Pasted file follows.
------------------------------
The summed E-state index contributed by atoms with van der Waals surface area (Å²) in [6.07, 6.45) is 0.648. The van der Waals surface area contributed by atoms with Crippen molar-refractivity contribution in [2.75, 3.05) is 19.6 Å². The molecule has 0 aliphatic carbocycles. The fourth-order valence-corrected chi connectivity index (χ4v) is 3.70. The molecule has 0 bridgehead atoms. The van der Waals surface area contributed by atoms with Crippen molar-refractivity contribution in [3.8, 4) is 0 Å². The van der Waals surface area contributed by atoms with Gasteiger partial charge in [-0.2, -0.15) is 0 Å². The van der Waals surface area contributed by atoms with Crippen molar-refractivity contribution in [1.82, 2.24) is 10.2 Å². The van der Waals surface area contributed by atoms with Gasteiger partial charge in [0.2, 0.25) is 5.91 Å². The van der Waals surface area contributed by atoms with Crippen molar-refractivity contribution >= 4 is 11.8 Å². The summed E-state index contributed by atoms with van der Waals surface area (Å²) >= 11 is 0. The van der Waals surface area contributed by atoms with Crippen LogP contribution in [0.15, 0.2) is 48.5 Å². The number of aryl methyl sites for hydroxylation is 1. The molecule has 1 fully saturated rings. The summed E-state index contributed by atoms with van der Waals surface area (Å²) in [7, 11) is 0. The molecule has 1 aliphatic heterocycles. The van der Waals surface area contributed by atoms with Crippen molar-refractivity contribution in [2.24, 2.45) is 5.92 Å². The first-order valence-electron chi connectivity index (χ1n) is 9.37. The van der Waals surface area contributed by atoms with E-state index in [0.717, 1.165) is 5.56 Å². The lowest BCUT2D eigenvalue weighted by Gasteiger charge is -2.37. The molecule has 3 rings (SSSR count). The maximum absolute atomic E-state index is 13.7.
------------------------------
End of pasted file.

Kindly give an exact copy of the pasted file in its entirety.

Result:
The summed E-state index contributed by atoms with van der Waals surface area (Å²) in [6.07, 6.45) is 0.648. The van der Waals surface area contributed by atoms with Crippen molar-refractivity contribution in [2.75, 3.05) is 19.6 Å². The molecule has 0 aliphatic carbocycles. The fourth-order valence-corrected chi connectivity index (χ4v) is 3.70. The molecule has 0 bridgehead atoms. The van der Waals surface area contributed by atoms with Crippen molar-refractivity contribution in [3.8, 4) is 0 Å². The van der Waals surface area contributed by atoms with Gasteiger partial charge in [-0.2, -0.15) is 0 Å². The van der Waals surface area contributed by atoms with Crippen molar-refractivity contribution in [1.82, 2.24) is 10.2 Å². The van der Waals surface area contributed by atoms with Gasteiger partial charge in [0.2, 0.25) is 5.91 Å². The van der Waals surface area contributed by atoms with Crippen molar-refractivity contribution >= 4 is 11.8 Å². The summed E-state index contributed by atoms with van der Waals surface area (Å²) >= 11 is 0. The van der Waals surface area contributed by atoms with Crippen LogP contribution in [0.15, 0.2) is 48.5 Å². The number of aryl methyl sites for hydroxylation is 1. The molecule has 1 fully saturated rings. The summed E-state index contributed by atoms with van der Waals surface area (Å²) in [7, 11) is 0. The molecule has 1 aliphatic heterocycles. The van der Waals surface area contributed by atoms with Crippen molar-refractivity contribution in [2.24, 2.45) is 5.92 Å². The first-order valence-electron chi connectivity index (χ1n) is 9.37. The van der Waals surface area contributed by atoms with E-state index in [0.717, 1.165) is 5.56 Å². The lowest BCUT2D eigenvalue weighted by Gasteiger charge is -2.37. The molecule has 3 rings (SSSR count). The maximum absolute atomic E-state index is 13.7.